The original Declaration of Independence may have been signed 236 years ago, in a city 138 miles north of the nation’s (current) capital, but that doesn’t mean you can’t participate in a period re-enactment of the nation’s birth right here in D.C.
Visitors are invited to the White House Visitors Center from 9 a.m. to 3 p.m. July 4 to experience what it would have been like to be a “Signer of the Declaration of Independence.”
The free event is open to visitors of all ages and will have activities designed for both adults and children.
Want to participate in debate with your fellow members of the Continental Congress, hear John Adams speak and ultimately leave your “John Hancock” on a giant copy of the Declaration? Be sure to stop by from 11a.m. and 2 p.m. for the “Signature Event."
Participants will get to dress the part, assume the role of a delegate from an individual colony and participate in a debate with fellow delegates moderated by the “Atlas of Independence,” John Adams. The debate will heat up as time runs short and a final vote must be taken.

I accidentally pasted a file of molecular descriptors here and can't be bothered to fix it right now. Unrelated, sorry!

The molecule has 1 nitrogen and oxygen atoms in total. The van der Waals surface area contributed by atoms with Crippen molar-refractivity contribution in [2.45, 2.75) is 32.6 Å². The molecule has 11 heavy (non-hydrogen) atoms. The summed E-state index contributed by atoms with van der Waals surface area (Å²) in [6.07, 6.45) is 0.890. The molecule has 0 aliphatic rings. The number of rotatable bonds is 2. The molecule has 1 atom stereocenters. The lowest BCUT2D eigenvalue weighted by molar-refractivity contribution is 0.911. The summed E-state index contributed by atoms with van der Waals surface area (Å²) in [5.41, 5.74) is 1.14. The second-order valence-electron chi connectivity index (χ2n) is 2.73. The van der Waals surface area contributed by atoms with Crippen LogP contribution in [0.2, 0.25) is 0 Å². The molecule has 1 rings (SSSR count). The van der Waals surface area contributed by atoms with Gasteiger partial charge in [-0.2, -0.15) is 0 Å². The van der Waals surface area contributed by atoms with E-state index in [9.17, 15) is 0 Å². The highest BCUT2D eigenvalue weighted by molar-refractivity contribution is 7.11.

After the vote is passed, delegates will sign the document with a quill pen and ring a Liberty Bell -- the move that caused Ben Franklin to famously say that the sun carved into the back of his chair was rising on a new nation.
Afterward, John Adams will stick around to chat with delegates and anyone who has questions about the decision to commit treason against the King of England. There will be opportunities to fine-tune quill penmanship and practice sealing envelopes with wax seals.
At 1 p.m. there will be a formal reading of the Declaration of Independence.
The program is a collaboration between the White House Visitors Center, the National Park Service and volunteers from President’s Park. The White House Visitors Center is located near the White House on Pennsylvania Avenue between 14th and 15th Streets, N.W., on the north side of the Commerce Building.